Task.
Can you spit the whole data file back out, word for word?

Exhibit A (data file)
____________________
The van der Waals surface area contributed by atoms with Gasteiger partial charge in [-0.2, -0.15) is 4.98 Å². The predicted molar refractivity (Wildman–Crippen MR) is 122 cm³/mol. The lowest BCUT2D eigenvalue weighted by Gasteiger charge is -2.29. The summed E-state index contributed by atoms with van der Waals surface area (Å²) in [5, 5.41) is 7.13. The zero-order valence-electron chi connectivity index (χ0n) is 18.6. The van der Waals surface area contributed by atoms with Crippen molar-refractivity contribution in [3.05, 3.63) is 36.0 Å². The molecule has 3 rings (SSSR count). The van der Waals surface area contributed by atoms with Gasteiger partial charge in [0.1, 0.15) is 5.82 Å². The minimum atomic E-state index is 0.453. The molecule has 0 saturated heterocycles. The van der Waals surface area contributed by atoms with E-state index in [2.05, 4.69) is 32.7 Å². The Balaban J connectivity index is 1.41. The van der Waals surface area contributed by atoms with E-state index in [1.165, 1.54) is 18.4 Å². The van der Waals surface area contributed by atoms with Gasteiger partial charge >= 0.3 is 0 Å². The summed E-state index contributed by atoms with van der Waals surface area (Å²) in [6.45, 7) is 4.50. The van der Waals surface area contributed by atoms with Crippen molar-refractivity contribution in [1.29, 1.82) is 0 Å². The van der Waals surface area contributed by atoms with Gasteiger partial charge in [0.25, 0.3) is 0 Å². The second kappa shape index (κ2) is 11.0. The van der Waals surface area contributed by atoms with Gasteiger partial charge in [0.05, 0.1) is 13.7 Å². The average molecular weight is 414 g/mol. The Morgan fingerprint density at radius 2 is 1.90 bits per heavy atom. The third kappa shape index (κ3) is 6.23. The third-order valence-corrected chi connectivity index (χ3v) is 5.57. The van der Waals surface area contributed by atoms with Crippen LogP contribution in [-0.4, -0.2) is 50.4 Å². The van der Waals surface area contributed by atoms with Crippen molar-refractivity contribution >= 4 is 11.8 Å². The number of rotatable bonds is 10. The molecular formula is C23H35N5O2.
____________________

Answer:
The van der Waals surface area contributed by atoms with Gasteiger partial charge in [-0.2, -0.15) is 4.98 Å². The predicted molar refractivity (Wildman–Crippen MR) is 122 cm³/mol. The lowest BCUT2D eigenvalue weighted by Gasteiger charge is -2.29. The summed E-state index contributed by atoms with van der Waals surface area (Å²) in [5, 5.41) is 7.13. The zero-order valence-electron chi connectivity index (χ0n) is 18.6. The van der Waals surface area contributed by atoms with Crippen molar-refractivity contribution in [3.05, 3.63) is 36.0 Å². The molecule has 3 rings (SSSR count). The van der Waals surface area contributed by atoms with Gasteiger partial charge in [0.1, 0.15) is 5.82 Å². The minimum atomic E-state index is 0.453. The molecule has 0 saturated heterocycles. The van der Waals surface area contributed by atoms with E-state index in [2.05, 4.69) is 32.7 Å². The Balaban J connectivity index is 1.41. The van der Waals surface area contributed by atoms with E-state index in [1.165, 1.54) is 18.4 Å². The van der Waals surface area contributed by atoms with Gasteiger partial charge >= 0.3 is 0 Å². The summed E-state index contributed by atoms with van der Waals surface area (Å²) in [6.45, 7) is 4.50. The van der Waals surface area contributed by atoms with Crippen molar-refractivity contribution in [1.29, 1.82) is 0 Å². The van der Waals surface area contributed by atoms with Gasteiger partial charge in [0.25, 0.3) is 0 Å². The second kappa shape index (κ2) is 11.0. The van der Waals surface area contributed by atoms with Gasteiger partial charge in [0.05, 0.1) is 13.7 Å². The average molecular weight is 414 g/mol. The Morgan fingerprint density at radius 2 is 1.90 bits per heavy atom. The third kappa shape index (κ3) is 6.23. The third-order valence-corrected chi connectivity index (χ3v) is 5.57. The van der Waals surface area contributed by atoms with Crippen LogP contribution in [-0.4, -0.2) is 50.4 Å². The van der Waals surface area contributed by atoms with Crippen molar-refractivity contribution >= 4 is 11.8 Å². The number of rotatable bonds is 10. The molecular formula is C23H35N5O2.